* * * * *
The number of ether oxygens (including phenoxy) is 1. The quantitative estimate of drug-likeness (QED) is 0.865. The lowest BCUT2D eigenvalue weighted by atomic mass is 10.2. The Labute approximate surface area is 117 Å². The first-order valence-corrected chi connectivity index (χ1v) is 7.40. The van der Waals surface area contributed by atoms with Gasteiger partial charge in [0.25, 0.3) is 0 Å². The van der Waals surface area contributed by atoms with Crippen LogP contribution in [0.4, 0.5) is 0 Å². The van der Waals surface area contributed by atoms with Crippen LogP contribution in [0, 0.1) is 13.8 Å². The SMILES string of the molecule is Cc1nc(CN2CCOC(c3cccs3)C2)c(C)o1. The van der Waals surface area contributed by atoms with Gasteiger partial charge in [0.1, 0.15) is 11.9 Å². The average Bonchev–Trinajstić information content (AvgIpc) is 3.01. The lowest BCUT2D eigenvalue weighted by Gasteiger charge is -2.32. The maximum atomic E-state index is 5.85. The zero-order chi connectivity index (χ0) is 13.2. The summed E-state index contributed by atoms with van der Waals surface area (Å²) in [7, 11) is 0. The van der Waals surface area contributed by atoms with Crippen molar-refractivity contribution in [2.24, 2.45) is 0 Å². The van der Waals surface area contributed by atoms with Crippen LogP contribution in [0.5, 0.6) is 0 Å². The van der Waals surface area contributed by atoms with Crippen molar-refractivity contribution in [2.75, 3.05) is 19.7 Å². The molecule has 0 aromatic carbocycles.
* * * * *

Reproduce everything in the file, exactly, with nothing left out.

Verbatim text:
The number of ether oxygens (including phenoxy) is 1. The quantitative estimate of drug-likeness (QED) is 0.865. The lowest BCUT2D eigenvalue weighted by atomic mass is 10.2. The Labute approximate surface area is 117 Å². The first-order valence-corrected chi connectivity index (χ1v) is 7.40. The van der Waals surface area contributed by atoms with Gasteiger partial charge in [0.25, 0.3) is 0 Å². The van der Waals surface area contributed by atoms with Crippen LogP contribution in [0.4, 0.5) is 0 Å². The van der Waals surface area contributed by atoms with Crippen LogP contribution in [0, 0.1) is 13.8 Å². The SMILES string of the molecule is Cc1nc(CN2CCOC(c3cccs3)C2)c(C)o1. The van der Waals surface area contributed by atoms with Gasteiger partial charge in [0.1, 0.15) is 11.9 Å². The average Bonchev–Trinajstić information content (AvgIpc) is 3.01. The lowest BCUT2D eigenvalue weighted by Gasteiger charge is -2.32. The maximum atomic E-state index is 5.85. The zero-order chi connectivity index (χ0) is 13.2. The summed E-state index contributed by atoms with van der Waals surface area (Å²) in [7, 11) is 0. The van der Waals surface area contributed by atoms with Crippen molar-refractivity contribution in [2.24, 2.45) is 0 Å². The van der Waals surface area contributed by atoms with Crippen LogP contribution in [0.5, 0.6) is 0 Å². The van der Waals surface area contributed by atoms with Crippen molar-refractivity contribution in [2.75, 3.05) is 19.7 Å². The molecule has 0 aromatic carbocycles.